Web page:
he said. "The best value is not necessarily the lowest price."
Owens also said that the county needed to use a point system in evaluating
the bids in order to determine which is the better bid.
He also said that that would allow them to explain their choice.
The commissioners awarded a bid to Jarratt Dirt Work & Paving in Fort
Davis to begin the dirt work for RCDC III as well as awarding a professional
service contract for materials testing services to Trinity Engineering out
Today's discussion of RCDC III projects will be followed on Monday by
other RCDC construction-related items, during the regular meeting of the
commissioners court, set for 9:30 a.m. in the third floor courtroom of the
Reeves County Courthouse.
Along with several requests for payment for LMD Architects, the commissioners
will also discuss/take action of bids for a water tank for the RCDC III project.
They will also discuss/take action on Banes General Contractor's request
for payment No. 6 on the racquetball courts at Pecos High School, as part
of the Reeves County Community Sports and Recreation Center.
The board will also:
Discuss/take action on Reeves County Golf Course equipment lease contract;
Discuss/take action on Martinez Ballpark irrigation and lighting system
Discuss/take action on Reeves County Golf Course driving range improvements
and lighting project;
Discuss/take action on well pump repairs at Greenwood Cemetery;
Discuss/take action on bid/lease of county-owed residential property in
Discuss/take action on issuance of certificate of compliance for electrical
service in Reeves County;
Discuss/take action on approving transportation crew mileage payments;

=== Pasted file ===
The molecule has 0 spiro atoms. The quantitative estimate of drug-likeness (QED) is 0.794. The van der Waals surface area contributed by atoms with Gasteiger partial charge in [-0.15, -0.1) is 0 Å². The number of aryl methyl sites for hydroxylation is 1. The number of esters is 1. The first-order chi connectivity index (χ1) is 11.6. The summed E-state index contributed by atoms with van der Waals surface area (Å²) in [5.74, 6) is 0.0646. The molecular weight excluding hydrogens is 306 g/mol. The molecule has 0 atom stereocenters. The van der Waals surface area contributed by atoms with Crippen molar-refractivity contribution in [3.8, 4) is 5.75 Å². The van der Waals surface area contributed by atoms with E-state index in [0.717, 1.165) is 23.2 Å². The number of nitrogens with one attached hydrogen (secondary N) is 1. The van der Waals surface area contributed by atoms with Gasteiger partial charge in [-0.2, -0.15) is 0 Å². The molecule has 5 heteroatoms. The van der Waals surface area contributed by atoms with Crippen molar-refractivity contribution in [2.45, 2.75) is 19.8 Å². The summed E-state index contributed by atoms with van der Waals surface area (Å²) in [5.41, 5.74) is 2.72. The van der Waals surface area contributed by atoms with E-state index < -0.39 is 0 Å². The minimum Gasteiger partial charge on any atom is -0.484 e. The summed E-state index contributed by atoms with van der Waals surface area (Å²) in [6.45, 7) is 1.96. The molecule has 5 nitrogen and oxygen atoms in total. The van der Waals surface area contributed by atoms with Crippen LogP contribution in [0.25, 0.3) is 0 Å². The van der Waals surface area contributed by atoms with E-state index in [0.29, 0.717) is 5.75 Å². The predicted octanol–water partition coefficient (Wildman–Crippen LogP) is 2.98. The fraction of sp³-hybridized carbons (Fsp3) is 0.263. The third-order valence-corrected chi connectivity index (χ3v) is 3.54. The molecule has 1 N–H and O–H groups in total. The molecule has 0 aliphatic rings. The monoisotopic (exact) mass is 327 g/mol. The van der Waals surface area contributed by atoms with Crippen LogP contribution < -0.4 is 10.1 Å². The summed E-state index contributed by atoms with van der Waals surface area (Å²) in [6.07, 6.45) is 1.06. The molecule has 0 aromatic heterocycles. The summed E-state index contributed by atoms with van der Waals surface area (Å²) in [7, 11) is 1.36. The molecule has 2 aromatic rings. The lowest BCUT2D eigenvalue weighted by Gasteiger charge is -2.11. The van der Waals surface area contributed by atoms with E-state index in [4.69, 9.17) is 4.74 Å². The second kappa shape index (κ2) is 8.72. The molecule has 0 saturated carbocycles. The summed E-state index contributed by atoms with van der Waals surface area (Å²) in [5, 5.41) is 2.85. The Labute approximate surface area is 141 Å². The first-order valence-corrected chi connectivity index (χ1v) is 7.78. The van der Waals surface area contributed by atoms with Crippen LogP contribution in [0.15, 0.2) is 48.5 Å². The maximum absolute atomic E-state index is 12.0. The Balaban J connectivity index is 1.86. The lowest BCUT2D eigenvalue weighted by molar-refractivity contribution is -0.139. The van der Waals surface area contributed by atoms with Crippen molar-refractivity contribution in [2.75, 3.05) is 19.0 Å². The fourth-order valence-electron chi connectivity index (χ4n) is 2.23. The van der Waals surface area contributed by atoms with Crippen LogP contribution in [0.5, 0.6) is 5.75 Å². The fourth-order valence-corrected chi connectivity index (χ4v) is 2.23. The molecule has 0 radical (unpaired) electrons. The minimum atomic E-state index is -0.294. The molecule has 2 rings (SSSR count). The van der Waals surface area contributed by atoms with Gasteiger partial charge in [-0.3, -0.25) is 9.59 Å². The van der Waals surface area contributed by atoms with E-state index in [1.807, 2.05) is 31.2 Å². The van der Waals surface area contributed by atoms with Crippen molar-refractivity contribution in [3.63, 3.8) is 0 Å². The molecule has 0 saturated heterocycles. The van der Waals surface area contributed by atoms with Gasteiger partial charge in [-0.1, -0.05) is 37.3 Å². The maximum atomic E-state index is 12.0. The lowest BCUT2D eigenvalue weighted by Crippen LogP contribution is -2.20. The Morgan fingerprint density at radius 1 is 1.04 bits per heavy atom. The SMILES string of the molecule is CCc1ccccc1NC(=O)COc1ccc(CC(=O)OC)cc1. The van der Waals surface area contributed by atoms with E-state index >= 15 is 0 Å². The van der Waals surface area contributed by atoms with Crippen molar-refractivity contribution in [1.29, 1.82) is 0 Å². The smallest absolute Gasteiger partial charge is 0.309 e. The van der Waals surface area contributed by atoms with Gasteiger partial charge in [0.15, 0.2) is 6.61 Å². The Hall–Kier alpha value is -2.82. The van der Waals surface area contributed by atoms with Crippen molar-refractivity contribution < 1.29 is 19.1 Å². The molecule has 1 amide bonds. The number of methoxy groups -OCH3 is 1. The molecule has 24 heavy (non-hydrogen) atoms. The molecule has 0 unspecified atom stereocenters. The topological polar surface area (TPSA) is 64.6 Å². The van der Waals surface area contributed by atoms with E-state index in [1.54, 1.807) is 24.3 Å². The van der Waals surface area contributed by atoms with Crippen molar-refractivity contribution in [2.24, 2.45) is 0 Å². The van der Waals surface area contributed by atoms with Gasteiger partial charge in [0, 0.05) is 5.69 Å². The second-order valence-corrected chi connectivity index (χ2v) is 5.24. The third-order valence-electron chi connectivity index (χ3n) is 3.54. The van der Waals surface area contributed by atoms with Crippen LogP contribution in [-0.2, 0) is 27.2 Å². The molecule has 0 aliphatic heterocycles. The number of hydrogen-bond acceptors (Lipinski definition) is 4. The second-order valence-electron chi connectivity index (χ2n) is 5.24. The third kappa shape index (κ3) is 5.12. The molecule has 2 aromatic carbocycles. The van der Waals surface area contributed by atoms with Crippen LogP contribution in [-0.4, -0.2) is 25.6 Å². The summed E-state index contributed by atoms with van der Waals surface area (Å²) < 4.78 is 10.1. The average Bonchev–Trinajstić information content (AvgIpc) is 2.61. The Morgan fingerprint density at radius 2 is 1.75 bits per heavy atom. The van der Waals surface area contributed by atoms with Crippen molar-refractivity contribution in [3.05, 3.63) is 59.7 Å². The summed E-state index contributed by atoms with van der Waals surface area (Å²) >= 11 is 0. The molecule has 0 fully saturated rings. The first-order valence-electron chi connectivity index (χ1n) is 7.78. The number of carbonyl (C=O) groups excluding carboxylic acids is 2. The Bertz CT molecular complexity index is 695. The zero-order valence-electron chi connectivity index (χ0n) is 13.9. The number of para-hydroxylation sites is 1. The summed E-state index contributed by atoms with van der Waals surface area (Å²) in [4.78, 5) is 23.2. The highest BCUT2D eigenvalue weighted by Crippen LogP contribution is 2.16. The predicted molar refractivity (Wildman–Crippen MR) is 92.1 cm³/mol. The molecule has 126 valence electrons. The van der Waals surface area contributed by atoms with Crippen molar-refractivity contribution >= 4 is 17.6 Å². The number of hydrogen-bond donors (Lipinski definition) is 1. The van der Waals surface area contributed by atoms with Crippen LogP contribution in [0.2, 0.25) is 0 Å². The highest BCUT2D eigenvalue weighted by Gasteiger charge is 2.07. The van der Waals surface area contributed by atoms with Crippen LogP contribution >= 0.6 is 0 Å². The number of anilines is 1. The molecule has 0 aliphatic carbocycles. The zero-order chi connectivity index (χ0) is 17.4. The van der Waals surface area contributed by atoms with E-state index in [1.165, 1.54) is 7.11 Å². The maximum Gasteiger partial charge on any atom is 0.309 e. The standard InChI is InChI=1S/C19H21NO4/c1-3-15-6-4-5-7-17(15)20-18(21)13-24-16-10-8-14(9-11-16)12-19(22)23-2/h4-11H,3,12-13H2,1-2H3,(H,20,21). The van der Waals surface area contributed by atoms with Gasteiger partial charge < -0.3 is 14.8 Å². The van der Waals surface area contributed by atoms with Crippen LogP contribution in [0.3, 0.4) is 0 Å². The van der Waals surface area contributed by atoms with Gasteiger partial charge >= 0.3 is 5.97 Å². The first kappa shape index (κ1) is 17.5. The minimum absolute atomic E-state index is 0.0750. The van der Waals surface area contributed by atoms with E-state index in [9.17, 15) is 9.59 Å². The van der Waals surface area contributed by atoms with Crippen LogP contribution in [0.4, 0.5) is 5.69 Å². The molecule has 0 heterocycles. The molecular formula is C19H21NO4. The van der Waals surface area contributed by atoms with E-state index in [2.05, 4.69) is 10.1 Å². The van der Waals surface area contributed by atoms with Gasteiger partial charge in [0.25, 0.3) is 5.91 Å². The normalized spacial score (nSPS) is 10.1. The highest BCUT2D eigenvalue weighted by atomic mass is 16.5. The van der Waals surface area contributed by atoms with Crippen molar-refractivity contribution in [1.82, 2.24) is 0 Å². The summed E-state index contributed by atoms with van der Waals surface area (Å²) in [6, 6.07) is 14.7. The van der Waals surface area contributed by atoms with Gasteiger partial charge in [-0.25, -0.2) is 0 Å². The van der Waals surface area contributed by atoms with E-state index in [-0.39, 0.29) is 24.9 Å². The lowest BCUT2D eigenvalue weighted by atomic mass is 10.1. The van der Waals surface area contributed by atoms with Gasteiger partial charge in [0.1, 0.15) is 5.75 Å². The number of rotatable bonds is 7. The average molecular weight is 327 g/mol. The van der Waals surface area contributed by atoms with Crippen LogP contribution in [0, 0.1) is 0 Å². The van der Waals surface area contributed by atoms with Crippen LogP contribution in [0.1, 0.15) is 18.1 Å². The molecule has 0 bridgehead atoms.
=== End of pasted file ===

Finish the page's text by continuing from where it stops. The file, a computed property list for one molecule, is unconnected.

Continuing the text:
Discuss/take action on computer software/hardware maintenance contracts
for the Reeves County Clerk's office;
Discuss/take action on approving the FY 2002 tax roll;
Discuss/take action on a land donation from the W.A. Moncrief estate;
Discuss/take action on a juvenile probation service agreement between
Reeves County and Tom Green County;
Discuss/take action on a central counting station and paying election
workers for the Nov. 6 general election;
Discuss/take action on fees for sheriff and constables for 2002;
Discuss/take action on personnel and salary changes at the RCDC, juvenile
department and sheriff's department;
Also to be considered are semi-monthly bills, budget amendments and line
The meeting will begin at 9:30 a.m. on Monday in the third floor courtroom
at the Reeves County Courthouse.
State judge's redistricting plan cuts Bonilla out of area
From Staff and Wire Reports
PECOS, Fri., Oct. 5, 2001 -- Reeves County will be part of a new congressional
district without an incumbent in 2002, if a plan laid out by a State
District Court judge is upheld on appeal.
Most of the 23rd Congressional District, which runs from the
eastern sections of El Paso along the Texas-Mexico border to Laredo, would
remain together as a district, including Reeves County and the Town of Pecos
City. But one section that would be removed from the group in the northwest
side of San Antonio, home of the district's current congressman, Henry Bonilla.
Under the ruling released Wednesday by State Judge Paul Davis, Bonilla
(R-San Antonio) would remain in the 23rd District, but it would